When I was in college, Yahoo, or some company like that, gave the entire school a free subscription to their music service, which was a forerunner of Spotify. I was an enthusiastic adopter and I had a big library of music and I made all kinds of playlists. But what songs did I listen to? I have no idea! Because the service sucked and was difficult to use and I eventually moved back to iTunes.
Meanwhile, I still have all the mp3s I was listening to from high school, because anything they just got swept up into my backups and I’ve passively transported them from computer to computer ever since. Ever since the music experience I’ve been extremely wary of any service where I don’t have complete control of my data–and I’m talking the files themselves. Because nothing is forever.
It’s likely that in fifty years, I will still have a computer. And it’s likely that that computer will still be capable of playing mp3 files. But will we still have the internet as we know it? Will WordPress be around? Or Spotify? Probably not. And that makes me wary. Because I know that things can happen without you noticing. Maybe the service shuts down quietly, and there’s a deadline for collecting your data, and I’m busy with something or other and I just don’t notice.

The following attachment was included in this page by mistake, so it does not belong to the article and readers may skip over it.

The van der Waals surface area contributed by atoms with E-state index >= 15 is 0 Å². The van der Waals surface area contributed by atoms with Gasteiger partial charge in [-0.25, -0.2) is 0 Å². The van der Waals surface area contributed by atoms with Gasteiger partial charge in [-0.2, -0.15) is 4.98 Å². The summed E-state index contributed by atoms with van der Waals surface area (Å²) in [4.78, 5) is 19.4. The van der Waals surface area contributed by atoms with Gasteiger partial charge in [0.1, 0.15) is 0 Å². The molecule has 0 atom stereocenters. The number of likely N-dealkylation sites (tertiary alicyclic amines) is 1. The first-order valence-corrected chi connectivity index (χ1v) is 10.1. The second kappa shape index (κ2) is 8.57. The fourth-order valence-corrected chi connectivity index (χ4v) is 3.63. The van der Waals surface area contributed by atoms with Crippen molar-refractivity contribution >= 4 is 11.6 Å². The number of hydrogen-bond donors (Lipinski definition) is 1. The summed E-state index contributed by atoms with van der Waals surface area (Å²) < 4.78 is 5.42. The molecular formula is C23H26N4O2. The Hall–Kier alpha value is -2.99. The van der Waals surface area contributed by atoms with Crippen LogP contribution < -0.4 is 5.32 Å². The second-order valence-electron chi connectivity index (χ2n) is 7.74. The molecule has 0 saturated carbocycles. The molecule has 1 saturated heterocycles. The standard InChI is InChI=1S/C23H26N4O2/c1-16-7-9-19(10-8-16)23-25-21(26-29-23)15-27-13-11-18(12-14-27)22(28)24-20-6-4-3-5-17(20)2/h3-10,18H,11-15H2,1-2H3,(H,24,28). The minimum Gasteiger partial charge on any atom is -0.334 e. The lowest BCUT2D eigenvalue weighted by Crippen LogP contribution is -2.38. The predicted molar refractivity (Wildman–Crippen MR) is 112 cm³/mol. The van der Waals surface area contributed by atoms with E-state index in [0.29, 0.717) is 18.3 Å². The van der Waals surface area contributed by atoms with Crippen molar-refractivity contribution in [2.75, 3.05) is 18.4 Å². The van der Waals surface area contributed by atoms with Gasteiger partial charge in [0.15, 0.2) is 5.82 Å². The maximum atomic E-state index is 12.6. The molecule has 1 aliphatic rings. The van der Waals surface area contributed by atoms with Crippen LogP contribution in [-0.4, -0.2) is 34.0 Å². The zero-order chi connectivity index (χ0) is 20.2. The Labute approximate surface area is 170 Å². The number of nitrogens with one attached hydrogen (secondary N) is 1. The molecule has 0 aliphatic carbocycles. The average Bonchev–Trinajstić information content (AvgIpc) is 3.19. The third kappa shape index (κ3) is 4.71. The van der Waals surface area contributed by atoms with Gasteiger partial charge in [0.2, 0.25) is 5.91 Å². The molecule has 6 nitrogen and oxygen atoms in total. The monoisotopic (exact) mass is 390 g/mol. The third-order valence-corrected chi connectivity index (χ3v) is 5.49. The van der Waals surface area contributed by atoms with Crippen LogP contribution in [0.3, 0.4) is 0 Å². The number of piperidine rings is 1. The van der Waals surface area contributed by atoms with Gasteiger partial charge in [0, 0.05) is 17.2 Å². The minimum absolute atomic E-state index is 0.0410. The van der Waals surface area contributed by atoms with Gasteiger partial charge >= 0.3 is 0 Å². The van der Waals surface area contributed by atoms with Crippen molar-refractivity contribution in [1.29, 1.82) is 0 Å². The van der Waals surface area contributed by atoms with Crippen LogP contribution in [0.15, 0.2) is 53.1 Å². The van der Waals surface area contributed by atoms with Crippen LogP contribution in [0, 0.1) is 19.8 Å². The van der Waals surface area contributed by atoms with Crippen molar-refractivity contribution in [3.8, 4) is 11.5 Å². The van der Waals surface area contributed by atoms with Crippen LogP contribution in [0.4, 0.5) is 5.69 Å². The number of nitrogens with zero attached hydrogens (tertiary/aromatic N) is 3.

And yet…despite this wariness, I use SOOOO many of these services. All my emails are in the Google cloud. I keep meaning to mirror them on my computer, but somehow I never get around to it. All my blog posts are in WordPress. I periodically download the database, but I couldn’t tell you where on my computer it is, and anyway “periodically” is like once a year. All the blog posts also get emailed to me, but that’s extremely unwieldy, and anyway those aren’t on my computer, they’re on Gmail. I mostly listen to spotify now, and I have the same problem with playlists on spotify that I had on the Yahoo music service.
And, of course, 70% of the books I’ve bought over the last five years are in the Amazon cloud. I keep meaning to download them all, crack the DRM, and store them in a database, but I still haven’t done it. And, in any case, if the process isn’t automatic, then it means I’ll inevitably lose or overlook plenty of things.
It’s all scattered! And I have no idea how to pull it together!
All I can hope is that someday, years from now, someone invents some way of scooping all of this stuff out of the memory of the internet and depositing it back onto my hard drive.